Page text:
H. P. Lovecraft, in his 1926 story “The Call of Cthulhu,” models how the unbelieving, the impious, should view the world around them—with horror, terrified. Were unbelief correct and Scripture no revelation, one would be quite reasonable to think as this narrator does:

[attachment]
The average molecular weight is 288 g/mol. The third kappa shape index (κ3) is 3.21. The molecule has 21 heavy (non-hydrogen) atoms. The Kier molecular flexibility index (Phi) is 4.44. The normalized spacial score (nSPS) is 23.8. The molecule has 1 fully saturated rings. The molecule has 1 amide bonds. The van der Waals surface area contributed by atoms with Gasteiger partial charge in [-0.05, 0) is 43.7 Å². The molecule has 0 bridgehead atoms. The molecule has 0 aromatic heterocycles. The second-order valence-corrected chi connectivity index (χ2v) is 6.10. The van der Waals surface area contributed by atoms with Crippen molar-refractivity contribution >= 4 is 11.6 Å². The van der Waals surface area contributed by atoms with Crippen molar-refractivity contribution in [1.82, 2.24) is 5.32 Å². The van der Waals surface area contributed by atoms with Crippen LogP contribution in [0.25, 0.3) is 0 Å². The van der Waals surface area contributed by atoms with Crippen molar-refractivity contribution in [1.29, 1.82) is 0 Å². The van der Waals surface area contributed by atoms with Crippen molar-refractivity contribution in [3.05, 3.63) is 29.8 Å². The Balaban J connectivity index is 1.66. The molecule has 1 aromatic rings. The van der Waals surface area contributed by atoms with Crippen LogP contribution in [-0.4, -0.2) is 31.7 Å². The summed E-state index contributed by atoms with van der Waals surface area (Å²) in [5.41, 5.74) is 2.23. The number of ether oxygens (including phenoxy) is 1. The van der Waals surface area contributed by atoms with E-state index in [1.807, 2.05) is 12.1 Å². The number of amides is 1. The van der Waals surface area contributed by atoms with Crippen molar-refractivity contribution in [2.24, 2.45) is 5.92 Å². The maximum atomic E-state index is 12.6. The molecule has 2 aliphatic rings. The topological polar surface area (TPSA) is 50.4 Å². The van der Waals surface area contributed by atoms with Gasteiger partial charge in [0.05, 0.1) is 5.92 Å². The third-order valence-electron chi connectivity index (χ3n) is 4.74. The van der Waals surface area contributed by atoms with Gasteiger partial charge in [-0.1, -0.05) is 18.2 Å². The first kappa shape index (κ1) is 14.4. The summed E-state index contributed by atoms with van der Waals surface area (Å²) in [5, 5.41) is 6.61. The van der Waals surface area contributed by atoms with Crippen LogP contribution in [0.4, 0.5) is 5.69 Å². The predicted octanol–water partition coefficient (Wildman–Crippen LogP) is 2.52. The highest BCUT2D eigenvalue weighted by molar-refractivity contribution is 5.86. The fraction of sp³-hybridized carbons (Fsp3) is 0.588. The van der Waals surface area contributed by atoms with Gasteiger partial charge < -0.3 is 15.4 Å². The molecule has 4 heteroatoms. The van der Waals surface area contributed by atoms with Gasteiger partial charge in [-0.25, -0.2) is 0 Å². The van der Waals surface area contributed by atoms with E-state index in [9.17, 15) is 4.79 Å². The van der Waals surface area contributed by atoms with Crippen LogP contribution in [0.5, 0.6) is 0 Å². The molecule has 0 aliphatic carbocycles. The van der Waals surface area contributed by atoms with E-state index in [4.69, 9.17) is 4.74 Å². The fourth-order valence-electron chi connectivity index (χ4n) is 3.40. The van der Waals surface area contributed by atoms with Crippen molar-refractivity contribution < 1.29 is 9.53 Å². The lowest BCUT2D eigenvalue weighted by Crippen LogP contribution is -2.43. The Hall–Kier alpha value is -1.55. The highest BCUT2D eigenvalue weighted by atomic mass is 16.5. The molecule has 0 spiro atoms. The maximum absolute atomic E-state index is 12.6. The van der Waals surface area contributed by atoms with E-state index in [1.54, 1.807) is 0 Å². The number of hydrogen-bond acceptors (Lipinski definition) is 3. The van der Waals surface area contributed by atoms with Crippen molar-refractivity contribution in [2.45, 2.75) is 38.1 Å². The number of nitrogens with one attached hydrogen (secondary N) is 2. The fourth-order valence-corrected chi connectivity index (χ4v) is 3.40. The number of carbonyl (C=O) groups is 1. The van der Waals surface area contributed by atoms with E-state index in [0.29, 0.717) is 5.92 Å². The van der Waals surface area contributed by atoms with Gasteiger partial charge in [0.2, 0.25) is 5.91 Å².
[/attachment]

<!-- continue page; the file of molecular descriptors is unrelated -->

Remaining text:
The most merciful thing in the world, I think, is the inability of the human mind to correlate all its contents. We live on a placid island of ignorance in the midst of black seas of infinity, and it was not meant that we should voyage far. The sciences, each straining in its own direction, have hitherto harmed us little; but some day the piecing together of dissociated knowledge will open up such terrifying vistas of reality, and of our frightful position therein, that we shall either go mad from the revelation or flee from the deadly light into the peace and safety of a new dark age. (1993 Creation Press collection, Crawling Chaos, 135)
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